Social Realism is the most ‘typically British’ of all film genres and has been Britain’s richest gift to world cinema. Better than any other genre Social Realism shows us to ourselves by pushing the boundaries in the effort to put the experiences of real people onto the screen and shaping our ideas of what British cinema can be.
Social Realism in cinema is a style that takes it roots from the Italian Neorealist movement known for its naturalistic and substance-over-style works of filmmakers such as Roberto Rossellini, Vittorio De Sica and also Federico Fellini; but is considered as Britain’s main form of cinematic style.
Although Britain is seen as Social Realism’s home in terms of it being Britain’s main cinematic style, many other countries have also produced several Social Realism films with countries such as India producing Social Realism films such as ‘Indian Shylock’ and ‘The Unexpected’ since the early 1920s and 30s. The United States however was one of the last countries to adopt this form
of style in cinema.
For Britons their early Social Realism films often used common social interaction found in Dickens and Thomas Hardy novels. Two of the first Social Realism films produced by Britain are ‘Rescued by Rover’ made in 1905 by Cecil Hepworth and ‘A Reservist before the War, and After the War’ made in 1902 by James Williamson. ‘Rescued by Rover’ catches Edwardian England at a particular moment while ‘A Reservist before the War, and After the War’ offers a portrait of the Boer War serviceman returning to a life of unemployment and was one of the first films to emphasise realism’s value as social protest.
Britain’s contribution to cinema in the 1930s lay in documentaries that would lead into 1940s mainstream cinemas. Producer Michael Balcon combined the objective temper and aesthetics of documentaries with the stars and resources of studio filmmaking, which suddenly made 1940s British cinema appealing to a mass audience.
One of the strongest images of post-war British cinema is that of factory worker Arthur Seaton downing a pint in one at the end of another week in ‘Saturday Night and Sunday Morning’ made in 1960. Several other films followed including ‘Room at the Top’, ‘The Loneliness of the Long Distance Runner’ and ‘A Kind of Loving’ all bringing wide shots and plain speaking stories of ordinary Britons negotiating the social structures of post-war Britain; and thanks to the relaxation of censorship characters now had sex lives, money worries and social problems. British ‘auteurs’ such as Karel Reisz, Tony Richardson and John Schlesinger all dealt with tackling issues such as prostitution, abortion, alienation and relationship problems. Identified with their directors rather than with the industry, these New Wave films tended to address issues around masculinity that would become not uncommon in British Social Realism films. Directors from Ken Loach to Patrick Keiller, and films from Mike Leigh’s ‘High Hopes’ made in 1988 to ‘The Full Monty’ made in 1997 have both addressed the erosion of regional and class identities amid a landscape rendered increasingly uniform by consumerism.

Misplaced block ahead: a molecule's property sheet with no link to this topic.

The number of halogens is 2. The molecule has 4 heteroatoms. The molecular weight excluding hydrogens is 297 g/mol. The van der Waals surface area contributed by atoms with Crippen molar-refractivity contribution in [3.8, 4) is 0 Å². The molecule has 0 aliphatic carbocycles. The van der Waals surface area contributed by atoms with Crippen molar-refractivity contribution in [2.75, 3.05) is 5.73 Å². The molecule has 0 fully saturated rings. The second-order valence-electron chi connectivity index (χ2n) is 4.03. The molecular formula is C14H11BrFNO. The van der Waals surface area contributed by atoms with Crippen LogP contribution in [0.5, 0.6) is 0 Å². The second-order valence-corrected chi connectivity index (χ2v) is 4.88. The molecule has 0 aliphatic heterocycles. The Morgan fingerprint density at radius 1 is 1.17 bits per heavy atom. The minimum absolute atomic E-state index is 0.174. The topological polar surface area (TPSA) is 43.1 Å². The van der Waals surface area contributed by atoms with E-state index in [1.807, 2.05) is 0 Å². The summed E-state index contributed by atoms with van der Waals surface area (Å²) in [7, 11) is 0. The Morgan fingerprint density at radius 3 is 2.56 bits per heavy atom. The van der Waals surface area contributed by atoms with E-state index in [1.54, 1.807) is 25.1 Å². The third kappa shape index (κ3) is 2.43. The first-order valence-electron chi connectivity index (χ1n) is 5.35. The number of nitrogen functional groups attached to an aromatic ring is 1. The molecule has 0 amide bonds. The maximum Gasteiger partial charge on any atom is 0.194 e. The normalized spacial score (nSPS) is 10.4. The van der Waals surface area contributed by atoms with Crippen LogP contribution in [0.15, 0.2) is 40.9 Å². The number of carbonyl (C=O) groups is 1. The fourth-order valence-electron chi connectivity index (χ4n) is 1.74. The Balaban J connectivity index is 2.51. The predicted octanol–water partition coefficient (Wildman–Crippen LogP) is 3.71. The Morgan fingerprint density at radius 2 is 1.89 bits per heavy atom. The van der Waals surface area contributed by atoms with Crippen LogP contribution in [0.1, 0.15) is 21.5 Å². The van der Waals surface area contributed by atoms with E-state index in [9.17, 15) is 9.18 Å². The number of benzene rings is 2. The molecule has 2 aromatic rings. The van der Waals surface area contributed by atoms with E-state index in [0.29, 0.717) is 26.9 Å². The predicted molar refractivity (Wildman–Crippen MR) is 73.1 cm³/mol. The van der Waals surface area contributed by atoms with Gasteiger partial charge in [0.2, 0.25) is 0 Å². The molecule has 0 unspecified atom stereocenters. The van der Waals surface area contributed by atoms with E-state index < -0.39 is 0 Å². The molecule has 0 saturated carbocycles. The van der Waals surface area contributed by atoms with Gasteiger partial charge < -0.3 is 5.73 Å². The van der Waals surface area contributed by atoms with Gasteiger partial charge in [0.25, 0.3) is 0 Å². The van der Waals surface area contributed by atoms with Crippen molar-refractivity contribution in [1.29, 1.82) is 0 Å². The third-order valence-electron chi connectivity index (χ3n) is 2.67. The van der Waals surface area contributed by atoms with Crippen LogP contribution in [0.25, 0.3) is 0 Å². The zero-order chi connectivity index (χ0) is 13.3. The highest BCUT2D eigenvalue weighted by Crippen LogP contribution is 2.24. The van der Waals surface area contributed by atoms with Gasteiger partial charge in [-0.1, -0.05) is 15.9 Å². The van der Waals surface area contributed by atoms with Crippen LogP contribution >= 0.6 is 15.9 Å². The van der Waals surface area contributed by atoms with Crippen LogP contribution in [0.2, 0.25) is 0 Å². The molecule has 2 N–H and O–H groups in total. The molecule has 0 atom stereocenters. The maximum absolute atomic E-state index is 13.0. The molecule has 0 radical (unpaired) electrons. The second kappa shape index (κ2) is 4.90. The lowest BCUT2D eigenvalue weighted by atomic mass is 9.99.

After the realist flowering at the BBC in the 1960s publisher and broadcaster Channel 4 attempted to cultivate a cinema audience for Social Realism in the 1980s; and as the funding grew more precarious throughout the 1990s, a formulaic ‘triumph-over-adversity’ narrative combining the streets and city landscapes of traditional British realism with the feel-good vibe of Hollywood individualism emerged; with ‘The Full Monty’ made in 1997 epitomising a new and entertaining conception of British Social Realism and suggesting a national cinema with a genuine and vital commitment to the way we live.